National Geographic : 1916 May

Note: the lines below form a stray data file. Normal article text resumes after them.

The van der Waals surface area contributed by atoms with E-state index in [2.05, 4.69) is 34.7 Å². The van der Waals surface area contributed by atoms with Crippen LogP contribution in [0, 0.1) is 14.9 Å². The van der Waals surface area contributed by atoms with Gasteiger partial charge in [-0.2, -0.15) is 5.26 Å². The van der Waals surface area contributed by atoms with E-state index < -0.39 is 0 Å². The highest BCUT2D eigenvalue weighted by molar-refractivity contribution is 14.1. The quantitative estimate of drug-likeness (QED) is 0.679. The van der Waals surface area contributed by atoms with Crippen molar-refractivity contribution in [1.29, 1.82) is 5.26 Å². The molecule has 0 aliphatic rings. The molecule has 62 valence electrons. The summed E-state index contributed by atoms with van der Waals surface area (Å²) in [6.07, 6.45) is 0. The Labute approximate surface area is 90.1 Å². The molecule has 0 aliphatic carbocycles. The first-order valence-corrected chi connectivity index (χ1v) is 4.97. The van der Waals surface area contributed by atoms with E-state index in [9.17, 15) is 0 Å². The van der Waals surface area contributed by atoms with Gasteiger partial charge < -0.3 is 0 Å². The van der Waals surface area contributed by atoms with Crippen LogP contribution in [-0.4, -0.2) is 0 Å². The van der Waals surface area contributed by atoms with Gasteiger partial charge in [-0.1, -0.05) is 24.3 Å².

Photograph by Hiram Bingham INDIAN BOYS, WITH VERY ELABORATE PONCHOS, VISITING CUZCO Cuzco is the Mecca of all the Indians in southern Peru, and one of the most interesting sights in its streets are the visitors, whose district may be told by the cut of their garments and the patterns they affect. Here are shown three visitors from a distant province, who were very shy and only with the greatest difficulty could be persuaded to pose for their pic ture. Had it not been for the good nature of the porter, or cargador, who stands at the left, we could never have persuaded them to face the camera. graphic Society were told in the Febru ary, 1915, number of this Magazine.* But of the food or the flora and fauna of those remarkable builders, who con structed splendid granite palaces and re markable agricultural terraces in this long-hidden corner of the Andes, we were able to give very little information. OUR PLANS FOR OUR LAST EXPEDITION Accordingly, the Expedition of 1915 had for its chief object the securing of as much information as possible about the former inhabitants of Machu Picchu and the territory immediately surround ing the city. Thanks to the cooperation of the Bu reau of Plant Industry of the United States Department of Agriculture, we were able to investigate the original food plants of this vicinity and learn what medicinal plants were known and prized. * See "The Story of Machu Picchu," with 60 illustrations, in the NATIONAL GEOGRAPHIC MAGAZINE, February, 1915. We also secured the services of a com petent naturalist to tell us with what birds and animals the people of Machu Picchu were familiar. Furthermore, we succeeded in locating several ancient roads leading toward Machu Picchu (pages 446 and 447), and while following them out discovered several new groups of ruins, evidently representing outlying fortresses and fortified stations used for the defense of the capital and for the convenience of travelers on the highways. Finally, by process of elimination, we were able to prove that Machu Picchu was the capital of a considerable area of country that was once densely populated. In the course of our work we crossed a number of hitherto-unexplored areas, collected large numbers of botanical and zoological specimens, mapped a new river system, and took measurements of nearly all of the savage inhabitants of the newly visited valley, besides many of the semi civilized folk of the older valleys.